Using a telephoto lens, which can cause distortion, also
means that you can experiment with pan stitches. This is a technique
that is particularly effective when faced with wide-open spaces.
Photo by David Walker
stitches, or panoramas, give the viewer a real sense of just how huge
the location is,’ says Tom. ‘They can be incredibly effective. You shoot
a sequence of images and then piece them all together in
post-production to form one huge photograph. Make sure you have a sturdy
tripod on a flat surface and that your camera is set to manual
settings, which you should be using anyway. Also make sure that the
autofocus function is turned off. Then gradually pan your camera in
increments from one end of the landscape to the next, taking a photo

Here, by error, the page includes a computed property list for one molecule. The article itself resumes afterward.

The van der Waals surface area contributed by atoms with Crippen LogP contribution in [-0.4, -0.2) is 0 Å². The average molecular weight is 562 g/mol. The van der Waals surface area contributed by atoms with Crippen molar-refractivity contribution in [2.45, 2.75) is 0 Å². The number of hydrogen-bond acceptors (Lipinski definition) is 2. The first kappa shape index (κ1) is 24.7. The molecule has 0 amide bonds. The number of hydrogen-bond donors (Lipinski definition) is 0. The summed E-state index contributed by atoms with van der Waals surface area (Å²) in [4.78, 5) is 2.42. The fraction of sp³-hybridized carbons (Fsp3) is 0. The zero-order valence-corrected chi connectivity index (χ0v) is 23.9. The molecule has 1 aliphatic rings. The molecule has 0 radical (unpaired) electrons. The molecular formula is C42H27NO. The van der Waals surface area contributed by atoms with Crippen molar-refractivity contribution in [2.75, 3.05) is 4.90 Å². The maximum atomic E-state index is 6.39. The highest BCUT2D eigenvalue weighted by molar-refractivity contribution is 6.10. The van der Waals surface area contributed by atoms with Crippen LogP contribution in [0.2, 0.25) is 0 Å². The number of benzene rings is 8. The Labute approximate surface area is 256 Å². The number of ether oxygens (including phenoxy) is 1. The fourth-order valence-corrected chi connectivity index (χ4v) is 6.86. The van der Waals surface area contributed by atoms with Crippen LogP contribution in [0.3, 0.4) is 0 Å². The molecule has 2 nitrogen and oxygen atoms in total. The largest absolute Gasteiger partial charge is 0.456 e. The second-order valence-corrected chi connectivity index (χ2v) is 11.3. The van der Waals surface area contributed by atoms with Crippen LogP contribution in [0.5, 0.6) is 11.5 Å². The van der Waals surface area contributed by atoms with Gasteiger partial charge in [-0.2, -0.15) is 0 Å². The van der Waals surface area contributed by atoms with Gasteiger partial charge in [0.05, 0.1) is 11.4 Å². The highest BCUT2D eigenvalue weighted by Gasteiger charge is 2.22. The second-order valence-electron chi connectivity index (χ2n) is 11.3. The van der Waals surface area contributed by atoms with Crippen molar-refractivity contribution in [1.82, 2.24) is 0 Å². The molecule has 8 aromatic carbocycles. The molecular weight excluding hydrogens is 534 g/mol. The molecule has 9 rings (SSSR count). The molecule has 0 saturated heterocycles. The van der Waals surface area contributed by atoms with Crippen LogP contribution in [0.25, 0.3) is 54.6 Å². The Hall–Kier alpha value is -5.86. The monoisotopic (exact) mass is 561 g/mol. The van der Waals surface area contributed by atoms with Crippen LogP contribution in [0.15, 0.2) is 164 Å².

with each pan. Once you have your images, import them into Photoshop and
use the Photomerge function (File>Automate>Photomerge).’
such as Hole of Horcum offer copious amounts of detail, as well as
sweeping fields. A good tool to use when attempting to capture both
elements is a tilt-and-shift lens (for more on tilt-and-shift lenses,
see AP explains… on pages 64-65 of AP dated 10 September 2011).
such as this are an ideal spot to try out a tilt-and-shift lens,’ says
Tom. ‘We mostly associate this lens with art-based images that have
large portions of blur surrounding selective pin-sharp areas that create
faux miniature scenes. Here we’re going to putting the lens to
Photo by Tom Mackie
landscape photography, getting everything in focus is usually the